Property from a Private Swiss Collector
Gustave Caillebotte (1848-1894)

Hors d'oeuvre

Gustave Caillebotte (1848-1894)
Hors d'oeuvre
stamped with signature 'G. Caillebotte' (lower right)
oil on canvas
9 5/8 x 21 3/8 in. (24.4 x 54.4 cm.)
Painted in 1881
Martial Caillebotte, Paris (by descent from the artist, 1894).
Anon. sale, Hôtel Drouot, Paris, 4 December 1950.
Hirschl & Adler Galleries, New York.
Acquired from the above by the family of the present owner, 1958.
M. Berhaut, La vie et l'oeuvre de Gustave Caillebotte, Paris, 1951, no. 165.
M. Berhaut, Caillebotte, sa vie et son oeuvre: Catalogue raisonné des peintures et pastels, Paris, 1978, p. 152, no. 209 (illustrated; dated 1882).
M. Berhaut, Gustave Caillebotte: Catalogue raisonné des peintures et pastels, Paris, 1994, p. 149, no. 198 (illustrated; dated 1881).
Paris, Galerie Durand-Ruel et Cie., Exposition rétrospective d'oeuvres de G. Caillebotte, June 1894, no. 110.
Paris, Galerie des Beaux-Arts, Gustave Caillebotte, rétrospective, May-July 1951, no. 165.
East Hampton, Guild Hall, Pleasures of Summer, July-August 1958, no. 11.
Washington, The Phillips Collection and Boston, Museum of Fine Arts, Impressionist and Post-Impressionist Still Life, September 2001-June 2002, p. 199, p. 55 (illustrated in color, p. 132; dated circa 1881-1882).
Lausanne, Fondation de l'Hermitage, Gustave Caillebotte, entre tradition et modernité, June-October 2005, p. 109, fig. 9 (illustrated).
Sale room notice
Please note that this work has been requested for the exhibition, A Feast for the Eyes--Food in Still Life, to be held at the Kunstforum in Vienna from February--May 2010.

Lot Essay

The Impressionists often turned to still life painting and exhibited works in this genre, having learned that domestic still lifes tended to be more salable than their landscapes. Only Cézanne made the still life a major focus of endeavor--working in isolation and without regard for commercial viability, he used simple, everyday objects as a means to analyzing the nature of perception, and from these observations he proceeded to develop a new kind of pictorial reality. Caillebotte's still lifes, though fewer in number, were as distinctive and in their way no less original.

Caillebotte explored the still life as a specific theme in two series of paintings during the course of his career, the first in 1881-1883, to which period the present painting belongs, and the second as a group of flower paintings done in 1893. The later sequence of canvases is exquisitely realized, while retaining a conventional approach to subject and formal design. The earlier group, however, is altogether more exceptional; indeed, they are unlike most all other Impressionist still life paintings. Caillebotte often chose his subjects from very different sources than his colleagues, and he created an entirely modern and unprecedented spatial context for them. His subjects are varied--some are familiar within the traditions of the genre, while others are quite novel and unexpected, such as the four platters of dinner hors-d'oeuvres seen in the present painting. The consistent factor in the presentation of most of these audacious pictures is Caillebotte's adoption of an arbitrary and often startling point-of-view. He employed radical cropping and unusually proportioned canvas sizes to create a compressed, horizonless and immediately close-up sense of space. His striking compositions appear to presage the Pop still-lifes of Wayne Thiebaud (fig. 1).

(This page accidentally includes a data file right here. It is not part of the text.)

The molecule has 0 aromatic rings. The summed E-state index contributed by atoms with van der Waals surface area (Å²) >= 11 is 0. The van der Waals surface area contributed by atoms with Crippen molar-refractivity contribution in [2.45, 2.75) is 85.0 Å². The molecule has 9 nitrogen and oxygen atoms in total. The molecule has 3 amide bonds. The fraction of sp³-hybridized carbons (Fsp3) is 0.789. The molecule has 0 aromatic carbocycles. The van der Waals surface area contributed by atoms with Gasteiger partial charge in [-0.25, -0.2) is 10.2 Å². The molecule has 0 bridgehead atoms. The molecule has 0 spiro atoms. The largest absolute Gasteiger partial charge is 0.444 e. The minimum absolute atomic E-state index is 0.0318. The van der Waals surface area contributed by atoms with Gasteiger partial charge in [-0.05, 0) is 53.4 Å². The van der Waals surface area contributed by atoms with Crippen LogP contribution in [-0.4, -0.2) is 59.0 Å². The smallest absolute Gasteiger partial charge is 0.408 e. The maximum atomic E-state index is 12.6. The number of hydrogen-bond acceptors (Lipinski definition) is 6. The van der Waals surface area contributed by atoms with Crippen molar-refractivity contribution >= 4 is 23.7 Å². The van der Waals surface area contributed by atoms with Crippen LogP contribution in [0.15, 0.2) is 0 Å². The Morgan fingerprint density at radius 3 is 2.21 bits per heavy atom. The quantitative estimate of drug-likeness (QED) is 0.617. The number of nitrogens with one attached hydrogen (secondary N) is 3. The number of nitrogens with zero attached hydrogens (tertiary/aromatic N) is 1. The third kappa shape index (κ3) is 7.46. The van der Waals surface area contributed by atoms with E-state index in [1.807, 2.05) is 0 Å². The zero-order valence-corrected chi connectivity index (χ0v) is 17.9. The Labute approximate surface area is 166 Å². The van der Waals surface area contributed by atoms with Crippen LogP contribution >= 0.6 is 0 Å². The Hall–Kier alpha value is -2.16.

Caillebotte's early 1880s still lifes display an orderly plan--an idiosyncratic, calculated, almost mathematical and geometric design--not seen in the more casual arrangements of typical Impressionist works in this genre. He was in fact the consummate urban Impressionist--even his country landscapes show a city-dweller's attentiveness to systematic perspective and a penchant for visualizing and superimposing an architectural sense of design on all things, whether natural or man-made. In the present painting he becomes something of an early minimalist as well.

A dedicated flâneur, Caillebotte was an avid walker on Baron Haussmann's newly widened boulevards, where he browsed among the arcades, shops and les grands magasins, the large new department stores. It was here that he derived inspiration for many of his still lifes, and certainly the one seen here. These huge emporiums catered to the growing bourgeois taste for consuming manufactured products, luxury goods, professionally prepared charcuterie, cakes and other gourmet delights. The development of large sheets of plate glass enabled store-owners to create extravagant and finely orchestrated window displays for their wares, and advertising was rapidly becoming an applied art form in its own right. Painters might bring their skills to bear on the art of window-dressing, as Dalí and Warhol would do in the next century, merging the worlds of fine and commercial art. They updated the academic traditions of the nature morte and transformed them into the art of the window display. And then in Caillebotte's uniquely modern table-top arrangements, assembled from the "pop" subject matter of his day, this process may be observed in reverse: the practical concerns of the window-dresser have filtered into the painter's approach to the classic domestic still life.

(fig. 1) Wayne Thiebaud, Triangle Thins, 1963. Private Collection. BARCODE: 24402132

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